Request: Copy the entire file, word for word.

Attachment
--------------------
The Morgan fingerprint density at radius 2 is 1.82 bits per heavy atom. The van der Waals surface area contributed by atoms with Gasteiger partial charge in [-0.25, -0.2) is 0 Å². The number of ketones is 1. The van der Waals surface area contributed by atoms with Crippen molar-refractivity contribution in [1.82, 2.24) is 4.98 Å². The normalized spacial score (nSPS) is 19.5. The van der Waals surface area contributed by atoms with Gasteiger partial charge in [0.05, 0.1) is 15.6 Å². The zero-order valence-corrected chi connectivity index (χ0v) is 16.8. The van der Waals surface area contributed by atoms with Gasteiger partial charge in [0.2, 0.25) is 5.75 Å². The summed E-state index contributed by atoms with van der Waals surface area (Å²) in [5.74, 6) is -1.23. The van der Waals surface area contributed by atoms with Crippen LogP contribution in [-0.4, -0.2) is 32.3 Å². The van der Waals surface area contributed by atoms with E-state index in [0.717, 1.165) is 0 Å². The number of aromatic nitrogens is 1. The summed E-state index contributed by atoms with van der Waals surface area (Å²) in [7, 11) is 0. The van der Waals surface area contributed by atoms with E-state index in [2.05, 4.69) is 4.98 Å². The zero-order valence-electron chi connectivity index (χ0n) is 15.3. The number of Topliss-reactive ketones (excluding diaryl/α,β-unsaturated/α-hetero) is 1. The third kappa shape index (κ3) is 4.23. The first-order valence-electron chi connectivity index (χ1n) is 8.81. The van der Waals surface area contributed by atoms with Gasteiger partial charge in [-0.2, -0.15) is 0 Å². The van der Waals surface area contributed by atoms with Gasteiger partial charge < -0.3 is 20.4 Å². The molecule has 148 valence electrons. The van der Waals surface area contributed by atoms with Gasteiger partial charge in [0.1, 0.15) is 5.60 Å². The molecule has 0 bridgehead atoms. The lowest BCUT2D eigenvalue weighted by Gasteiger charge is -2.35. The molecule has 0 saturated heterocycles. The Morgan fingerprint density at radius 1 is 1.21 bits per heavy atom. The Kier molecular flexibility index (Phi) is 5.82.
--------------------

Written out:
The Morgan fingerprint density at radius 2 is 1.82 bits per heavy atom. The van der Waals surface area contributed by atoms with Gasteiger partial charge in [-0.25, -0.2) is 0 Å². The number of ketones is 1. The van der Waals surface area contributed by atoms with Crippen molar-refractivity contribution in [1.82, 2.24) is 4.98 Å². The normalized spacial score (nSPS) is 19.5. The van der Waals surface area contributed by atoms with Gasteiger partial charge in [0.05, 0.1) is 15.6 Å². The zero-order valence-corrected chi connectivity index (χ0v) is 16.8. The van der Waals surface area contributed by atoms with Gasteiger partial charge in [0.2, 0.25) is 5.75 Å². The summed E-state index contributed by atoms with van der Waals surface area (Å²) in [5.74, 6) is -1.23. The van der Waals surface area contributed by atoms with Crippen LogP contribution in [-0.4, -0.2) is 32.3 Å². The van der Waals surface area contributed by atoms with E-state index in [0.717, 1.165) is 0 Å². The number of aromatic nitrogens is 1. The summed E-state index contributed by atoms with van der Waals surface area (Å²) in [7, 11) is 0. The van der Waals surface area contributed by atoms with E-state index in [2.05, 4.69) is 4.98 Å². The zero-order valence-electron chi connectivity index (χ0n) is 15.3. The number of Topliss-reactive ketones (excluding diaryl/α,β-unsaturated/α-hetero) is 1. The third kappa shape index (κ3) is 4.23. The first-order valence-electron chi connectivity index (χ1n) is 8.81. The van der Waals surface area contributed by atoms with Gasteiger partial charge in [-0.2, -0.15) is 0 Å². The van der Waals surface area contributed by atoms with Gasteiger partial charge < -0.3 is 20.4 Å². The molecule has 148 valence electrons. The van der Waals surface area contributed by atoms with Gasteiger partial charge in [0.1, 0.15) is 5.60 Å². The molecule has 0 bridgehead atoms. The lowest BCUT2D eigenvalue weighted by Gasteiger charge is -2.35. The molecule has 0 saturated heterocycles. The Morgan fingerprint density at radius 1 is 1.21 bits per heavy atom. The Kier molecular flexibility index (Phi) is 5.82.